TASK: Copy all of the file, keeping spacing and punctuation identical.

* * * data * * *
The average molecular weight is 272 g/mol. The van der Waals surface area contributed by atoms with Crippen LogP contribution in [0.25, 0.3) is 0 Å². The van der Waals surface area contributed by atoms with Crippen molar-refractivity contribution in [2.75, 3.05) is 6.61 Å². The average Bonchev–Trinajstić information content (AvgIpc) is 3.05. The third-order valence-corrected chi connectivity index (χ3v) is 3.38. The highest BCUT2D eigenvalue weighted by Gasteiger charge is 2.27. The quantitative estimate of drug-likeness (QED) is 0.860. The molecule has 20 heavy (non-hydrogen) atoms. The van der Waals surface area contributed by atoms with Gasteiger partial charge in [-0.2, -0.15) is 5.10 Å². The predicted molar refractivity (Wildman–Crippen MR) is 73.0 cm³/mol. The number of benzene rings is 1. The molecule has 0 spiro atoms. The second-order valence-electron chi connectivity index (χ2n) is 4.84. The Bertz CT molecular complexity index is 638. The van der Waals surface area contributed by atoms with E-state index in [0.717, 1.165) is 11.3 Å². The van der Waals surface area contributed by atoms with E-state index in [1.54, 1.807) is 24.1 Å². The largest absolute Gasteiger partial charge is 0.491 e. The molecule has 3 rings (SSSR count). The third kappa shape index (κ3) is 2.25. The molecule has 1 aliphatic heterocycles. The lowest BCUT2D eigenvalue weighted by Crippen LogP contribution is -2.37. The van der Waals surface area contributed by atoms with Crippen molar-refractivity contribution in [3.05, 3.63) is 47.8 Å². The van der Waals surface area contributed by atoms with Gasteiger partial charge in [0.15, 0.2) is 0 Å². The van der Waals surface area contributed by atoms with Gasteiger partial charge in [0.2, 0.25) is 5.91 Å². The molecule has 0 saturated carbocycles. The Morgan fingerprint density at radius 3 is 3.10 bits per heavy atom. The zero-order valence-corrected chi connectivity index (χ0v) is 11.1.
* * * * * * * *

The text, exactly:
The average molecular weight is 272 g/mol. The van der Waals surface area contributed by atoms with Crippen LogP contribution in [0.25, 0.3) is 0 Å². The van der Waals surface area contributed by atoms with Crippen molar-refractivity contribution in [2.75, 3.05) is 6.61 Å². The average Bonchev–Trinajstić information content (AvgIpc) is 3.05. The third-order valence-corrected chi connectivity index (χ3v) is 3.38. The highest BCUT2D eigenvalue weighted by Gasteiger charge is 2.27. The quantitative estimate of drug-likeness (QED) is 0.860. The molecule has 20 heavy (non-hydrogen) atoms. The van der Waals surface area contributed by atoms with Gasteiger partial charge in [-0.2, -0.15) is 5.10 Å². The predicted molar refractivity (Wildman–Crippen MR) is 73.0 cm³/mol. The number of benzene rings is 1. The molecule has 0 spiro atoms. The second-order valence-electron chi connectivity index (χ2n) is 4.84. The Bertz CT molecular complexity index is 638. The van der Waals surface area contributed by atoms with E-state index in [0.717, 1.165) is 11.3 Å². The van der Waals surface area contributed by atoms with E-state index in [1.54, 1.807) is 24.1 Å². The largest absolute Gasteiger partial charge is 0.491 e. The molecule has 3 rings (SSSR count). The third kappa shape index (κ3) is 2.25. The molecule has 1 aliphatic heterocycles. The lowest BCUT2D eigenvalue weighted by Crippen LogP contribution is -2.37. The van der Waals surface area contributed by atoms with Crippen molar-refractivity contribution in [3.05, 3.63) is 47.8 Å². The van der Waals surface area contributed by atoms with Gasteiger partial charge in [0.15, 0.2) is 0 Å². The van der Waals surface area contributed by atoms with Gasteiger partial charge in [0.2, 0.25) is 5.91 Å². The molecule has 0 saturated carbocycles. The Morgan fingerprint density at radius 3 is 3.10 bits per heavy atom. The zero-order valence-corrected chi connectivity index (χ0v) is 11.1.